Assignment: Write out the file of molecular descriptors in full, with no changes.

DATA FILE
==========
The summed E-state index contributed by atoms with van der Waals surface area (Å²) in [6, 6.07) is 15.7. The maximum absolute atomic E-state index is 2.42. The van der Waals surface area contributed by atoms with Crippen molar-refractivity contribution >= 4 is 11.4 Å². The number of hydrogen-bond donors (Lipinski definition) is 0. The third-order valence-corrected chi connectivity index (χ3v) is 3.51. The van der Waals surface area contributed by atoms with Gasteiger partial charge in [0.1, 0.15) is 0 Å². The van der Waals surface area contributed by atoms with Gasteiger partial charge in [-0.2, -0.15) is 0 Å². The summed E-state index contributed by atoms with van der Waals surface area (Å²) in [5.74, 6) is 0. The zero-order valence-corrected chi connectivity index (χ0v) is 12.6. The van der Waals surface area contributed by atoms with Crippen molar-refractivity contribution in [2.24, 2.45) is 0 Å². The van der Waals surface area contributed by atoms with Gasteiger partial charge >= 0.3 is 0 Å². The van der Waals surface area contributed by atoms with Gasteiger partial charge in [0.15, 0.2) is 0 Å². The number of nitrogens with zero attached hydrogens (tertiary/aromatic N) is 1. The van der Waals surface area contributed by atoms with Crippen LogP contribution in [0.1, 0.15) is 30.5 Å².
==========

The summed E-state index contributed by atoms with van der Waals surface area (Å²) in [6, 6.07) is 15.7. The maximum absolute atomic E-state index is 2.42. The van der Waals surface area contributed by atoms with Crippen molar-refractivity contribution >= 4 is 11.4 Å². The number of hydrogen-bond donors (Lipinski definition) is 0. The third-order valence-corrected chi connectivity index (χ3v) is 3.51. The van der Waals surface area contributed by atoms with Gasteiger partial charge in [0.1, 0.15) is 0 Å². The van der Waals surface area contributed by atoms with Gasteiger partial charge in [-0.2, -0.15) is 0 Å². The summed E-state index contributed by atoms with van der Waals surface area (Å²) in [5.74, 6) is 0. The zero-order valence-corrected chi connectivity index (χ0v) is 12.6. The van der Waals surface area contributed by atoms with Crippen molar-refractivity contribution in [2.24, 2.45) is 0 Å². The van der Waals surface area contributed by atoms with Gasteiger partial charge >= 0.3 is 0 Å². The van der Waals surface area contributed by atoms with Gasteiger partial charge in [0.15, 0.2) is 0 Å². The number of nitrogens with zero attached hydrogens (tertiary/aromatic N) is 1. The van der Waals surface area contributed by atoms with Crippen LogP contribution in [0.1, 0.15) is 30.5 Å².